It was a differences over technology that brought an end to the German-Franco anti-Google, according to senior officials at the French government agency funding Quaero.
The consortium between the two governments publicly ended this week when German minister Hartmut Schauerte told a conference hall it has decided to go its own route with a new project called Theseus.
Jean-Louis Beffa, chairman of the executive board of the French Agency for Industrial Innovation (AII), said the consortium ran into a problem with technology, and must now reshape the project. The French company leading the Quaero project, Thomson, wanted to concentrate on managing multimedia resources, while the leading German partner, Empolis, is focused on knowledge management, said Robert Havas, director of AII.
The differing research interests led the companies to conclude that their research would be better conducted as two separate projects, he said. "The two projects, on the French side and the German side, are not the same," said a Thomson spokeswoman.
Empolis, a subsidiary of Bertelsmann, will lead Germany's Theseus group, working with SAP, Siemens and other German companies; the German National Library, and a handful of publicly funded laboratories including groups at the universities of Karlsruhe, Munich and Dresden.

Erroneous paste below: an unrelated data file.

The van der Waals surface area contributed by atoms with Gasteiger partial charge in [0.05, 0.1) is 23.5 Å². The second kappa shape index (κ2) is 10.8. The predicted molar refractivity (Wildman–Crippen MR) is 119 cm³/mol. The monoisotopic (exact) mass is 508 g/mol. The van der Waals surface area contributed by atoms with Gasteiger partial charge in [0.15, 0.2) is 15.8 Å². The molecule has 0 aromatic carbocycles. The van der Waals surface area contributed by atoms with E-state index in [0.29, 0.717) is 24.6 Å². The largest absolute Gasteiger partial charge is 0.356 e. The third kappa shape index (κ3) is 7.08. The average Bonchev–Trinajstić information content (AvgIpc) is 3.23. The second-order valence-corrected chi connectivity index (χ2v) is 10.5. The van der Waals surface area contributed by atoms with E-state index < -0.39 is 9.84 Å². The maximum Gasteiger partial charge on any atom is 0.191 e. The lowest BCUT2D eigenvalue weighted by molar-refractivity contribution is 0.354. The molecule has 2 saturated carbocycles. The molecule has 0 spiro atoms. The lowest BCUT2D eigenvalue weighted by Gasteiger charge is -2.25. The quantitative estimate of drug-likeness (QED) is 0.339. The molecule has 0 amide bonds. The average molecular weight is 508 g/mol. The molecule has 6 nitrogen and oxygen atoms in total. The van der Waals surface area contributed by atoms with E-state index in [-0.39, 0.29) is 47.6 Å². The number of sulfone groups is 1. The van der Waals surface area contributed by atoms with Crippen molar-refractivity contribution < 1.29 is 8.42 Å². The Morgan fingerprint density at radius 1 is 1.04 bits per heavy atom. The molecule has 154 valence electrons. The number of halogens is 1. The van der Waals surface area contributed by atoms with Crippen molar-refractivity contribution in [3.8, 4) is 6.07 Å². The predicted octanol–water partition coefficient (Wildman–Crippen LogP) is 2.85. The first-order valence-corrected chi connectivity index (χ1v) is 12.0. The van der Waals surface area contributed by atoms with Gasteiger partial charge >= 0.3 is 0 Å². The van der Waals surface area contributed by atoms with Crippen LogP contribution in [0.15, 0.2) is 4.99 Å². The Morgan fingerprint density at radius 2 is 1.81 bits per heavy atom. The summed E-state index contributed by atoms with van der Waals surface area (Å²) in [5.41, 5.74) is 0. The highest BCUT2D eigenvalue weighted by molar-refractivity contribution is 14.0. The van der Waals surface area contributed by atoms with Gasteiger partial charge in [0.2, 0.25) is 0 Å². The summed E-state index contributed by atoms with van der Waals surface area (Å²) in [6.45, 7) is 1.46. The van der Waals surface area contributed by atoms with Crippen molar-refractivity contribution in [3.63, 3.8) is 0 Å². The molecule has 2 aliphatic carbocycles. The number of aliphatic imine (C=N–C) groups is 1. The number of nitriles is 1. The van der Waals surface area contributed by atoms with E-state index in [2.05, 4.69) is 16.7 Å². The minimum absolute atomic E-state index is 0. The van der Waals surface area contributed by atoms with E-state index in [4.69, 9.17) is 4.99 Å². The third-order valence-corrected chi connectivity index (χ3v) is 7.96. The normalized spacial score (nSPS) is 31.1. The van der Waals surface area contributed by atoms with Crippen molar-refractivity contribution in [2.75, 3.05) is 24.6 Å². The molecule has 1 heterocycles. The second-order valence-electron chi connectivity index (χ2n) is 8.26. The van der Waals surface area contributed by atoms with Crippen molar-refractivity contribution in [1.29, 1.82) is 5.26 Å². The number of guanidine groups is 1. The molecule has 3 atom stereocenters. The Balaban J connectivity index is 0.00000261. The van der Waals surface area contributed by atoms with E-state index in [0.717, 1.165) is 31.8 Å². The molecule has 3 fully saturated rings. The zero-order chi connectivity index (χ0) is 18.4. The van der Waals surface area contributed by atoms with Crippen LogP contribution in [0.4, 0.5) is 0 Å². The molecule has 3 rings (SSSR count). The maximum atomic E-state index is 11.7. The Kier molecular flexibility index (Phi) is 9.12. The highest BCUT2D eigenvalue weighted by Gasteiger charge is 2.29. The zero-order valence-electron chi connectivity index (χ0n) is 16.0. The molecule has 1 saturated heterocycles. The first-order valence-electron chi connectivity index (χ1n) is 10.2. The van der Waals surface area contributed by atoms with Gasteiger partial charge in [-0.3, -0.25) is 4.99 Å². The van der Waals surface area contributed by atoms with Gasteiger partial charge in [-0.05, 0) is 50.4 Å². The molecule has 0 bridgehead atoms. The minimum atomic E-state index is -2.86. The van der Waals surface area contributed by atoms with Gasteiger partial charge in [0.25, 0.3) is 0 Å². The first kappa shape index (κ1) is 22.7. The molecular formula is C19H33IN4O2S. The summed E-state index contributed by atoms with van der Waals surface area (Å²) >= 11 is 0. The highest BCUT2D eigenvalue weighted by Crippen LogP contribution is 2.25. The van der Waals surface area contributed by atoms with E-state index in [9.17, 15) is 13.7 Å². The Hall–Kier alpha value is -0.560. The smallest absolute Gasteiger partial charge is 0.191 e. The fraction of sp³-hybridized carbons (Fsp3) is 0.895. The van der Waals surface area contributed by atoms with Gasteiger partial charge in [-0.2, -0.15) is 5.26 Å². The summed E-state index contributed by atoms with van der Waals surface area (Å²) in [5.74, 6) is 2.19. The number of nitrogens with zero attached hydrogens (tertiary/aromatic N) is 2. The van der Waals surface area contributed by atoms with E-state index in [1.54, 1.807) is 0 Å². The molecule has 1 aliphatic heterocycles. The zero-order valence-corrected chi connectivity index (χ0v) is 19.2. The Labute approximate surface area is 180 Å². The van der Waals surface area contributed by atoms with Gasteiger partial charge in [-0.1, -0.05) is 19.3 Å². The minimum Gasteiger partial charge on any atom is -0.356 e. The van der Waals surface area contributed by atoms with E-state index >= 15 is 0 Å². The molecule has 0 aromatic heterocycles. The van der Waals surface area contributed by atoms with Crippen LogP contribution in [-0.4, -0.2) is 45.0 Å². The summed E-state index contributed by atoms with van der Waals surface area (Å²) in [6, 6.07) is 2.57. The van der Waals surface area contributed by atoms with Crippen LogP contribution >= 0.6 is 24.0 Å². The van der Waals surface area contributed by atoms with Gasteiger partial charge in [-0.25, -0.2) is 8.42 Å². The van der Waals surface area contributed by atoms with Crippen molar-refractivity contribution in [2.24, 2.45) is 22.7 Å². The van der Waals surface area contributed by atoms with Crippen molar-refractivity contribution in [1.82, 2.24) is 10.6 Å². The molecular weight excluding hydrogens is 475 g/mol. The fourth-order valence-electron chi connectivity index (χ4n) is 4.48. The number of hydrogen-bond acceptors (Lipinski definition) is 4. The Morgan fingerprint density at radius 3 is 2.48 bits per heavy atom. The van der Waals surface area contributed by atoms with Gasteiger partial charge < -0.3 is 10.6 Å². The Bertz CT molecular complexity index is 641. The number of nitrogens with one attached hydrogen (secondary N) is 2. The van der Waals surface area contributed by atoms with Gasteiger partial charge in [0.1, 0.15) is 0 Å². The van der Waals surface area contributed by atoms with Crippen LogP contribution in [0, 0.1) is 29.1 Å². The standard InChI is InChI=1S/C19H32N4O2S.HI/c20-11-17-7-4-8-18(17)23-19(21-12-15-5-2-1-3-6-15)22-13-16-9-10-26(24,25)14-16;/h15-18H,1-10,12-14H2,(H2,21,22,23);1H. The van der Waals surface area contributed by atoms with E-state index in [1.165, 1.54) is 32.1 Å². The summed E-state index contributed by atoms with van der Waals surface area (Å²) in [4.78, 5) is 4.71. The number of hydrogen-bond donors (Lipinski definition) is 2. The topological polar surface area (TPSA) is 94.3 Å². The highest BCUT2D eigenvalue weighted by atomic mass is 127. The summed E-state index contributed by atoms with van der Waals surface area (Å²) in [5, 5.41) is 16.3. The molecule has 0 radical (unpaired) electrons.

Karlsruhe University was originally part of the Quaero consortium. Siemens had been expected to join the French consortium too, to replace Deutsche Telekom, which dropped out at the start of the year.
AII is still prepared to fund work in the German public laboratories, if it is necessary to the French project, Beffa said.
Over the next five years, the agency plans to invest €115 million in the Quaero project, out of a total budget of €186 million. Before handing over the money, the agency is awaiting approval from the European Commission's Competition Directorate, a standard procedure in handing state aid to European businesses.
Approval for the government funding from the Commission could come in the first quarter of 2007, said Thomson's Dardelet. The consortium members are moving ahead with research meanwhile, she said.
Although France and Germany failed to agree on a focus for their work on search technologies, "co-operation between France and Germany is working well" in other research areas, Havas said.
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